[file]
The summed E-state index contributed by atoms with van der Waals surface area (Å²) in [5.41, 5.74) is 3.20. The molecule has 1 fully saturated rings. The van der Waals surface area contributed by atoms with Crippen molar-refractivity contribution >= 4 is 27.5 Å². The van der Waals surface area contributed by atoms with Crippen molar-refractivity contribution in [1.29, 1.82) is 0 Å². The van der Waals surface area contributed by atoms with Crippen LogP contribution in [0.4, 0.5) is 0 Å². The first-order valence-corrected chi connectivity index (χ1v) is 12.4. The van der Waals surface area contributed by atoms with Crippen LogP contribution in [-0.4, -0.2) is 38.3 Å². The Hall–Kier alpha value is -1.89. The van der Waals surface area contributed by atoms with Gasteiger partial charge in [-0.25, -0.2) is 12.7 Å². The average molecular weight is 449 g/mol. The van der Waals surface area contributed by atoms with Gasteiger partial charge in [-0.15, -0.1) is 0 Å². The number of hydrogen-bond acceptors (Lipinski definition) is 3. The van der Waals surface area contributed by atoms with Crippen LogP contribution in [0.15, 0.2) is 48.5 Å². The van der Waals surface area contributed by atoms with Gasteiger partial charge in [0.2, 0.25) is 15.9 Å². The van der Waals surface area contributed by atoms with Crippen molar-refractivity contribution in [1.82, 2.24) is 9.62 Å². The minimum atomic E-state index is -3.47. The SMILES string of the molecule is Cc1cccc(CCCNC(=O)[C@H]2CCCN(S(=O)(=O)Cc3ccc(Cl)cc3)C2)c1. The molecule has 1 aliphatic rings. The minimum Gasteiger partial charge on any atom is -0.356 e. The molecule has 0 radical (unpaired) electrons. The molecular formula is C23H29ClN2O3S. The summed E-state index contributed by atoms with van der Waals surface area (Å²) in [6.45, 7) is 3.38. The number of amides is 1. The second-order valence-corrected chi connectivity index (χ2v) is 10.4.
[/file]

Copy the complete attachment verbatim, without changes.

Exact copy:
The summed E-state index contributed by atoms with van der Waals surface area (Å²) in [5.41, 5.74) is 3.20. The molecule has 1 fully saturated rings. The van der Waals surface area contributed by atoms with Crippen molar-refractivity contribution >= 4 is 27.5 Å². The van der Waals surface area contributed by atoms with Crippen molar-refractivity contribution in [1.29, 1.82) is 0 Å². The van der Waals surface area contributed by atoms with Crippen LogP contribution in [0.4, 0.5) is 0 Å². The first-order valence-corrected chi connectivity index (χ1v) is 12.4. The van der Waals surface area contributed by atoms with Crippen LogP contribution in [-0.4, -0.2) is 38.3 Å². The Hall–Kier alpha value is -1.89. The van der Waals surface area contributed by atoms with Gasteiger partial charge in [-0.25, -0.2) is 12.7 Å². The average molecular weight is 449 g/mol. The van der Waals surface area contributed by atoms with Gasteiger partial charge in [-0.15, -0.1) is 0 Å². The number of hydrogen-bond acceptors (Lipinski definition) is 3. The van der Waals surface area contributed by atoms with Crippen LogP contribution in [0.15, 0.2) is 48.5 Å². The van der Waals surface area contributed by atoms with Gasteiger partial charge in [0.2, 0.25) is 15.9 Å². The van der Waals surface area contributed by atoms with Crippen molar-refractivity contribution in [1.82, 2.24) is 9.62 Å². The minimum atomic E-state index is -3.47. The SMILES string of the molecule is Cc1cccc(CCCNC(=O)[C@H]2CCCN(S(=O)(=O)Cc3ccc(Cl)cc3)C2)c1. The molecule has 1 aliphatic rings. The minimum Gasteiger partial charge on any atom is -0.356 e. The molecule has 0 radical (unpaired) electrons. The molecular formula is C23H29ClN2O3S. The summed E-state index contributed by atoms with van der Waals surface area (Å²) in [6.45, 7) is 3.38. The number of amides is 1. The second-order valence-corrected chi connectivity index (χ2v) is 10.4.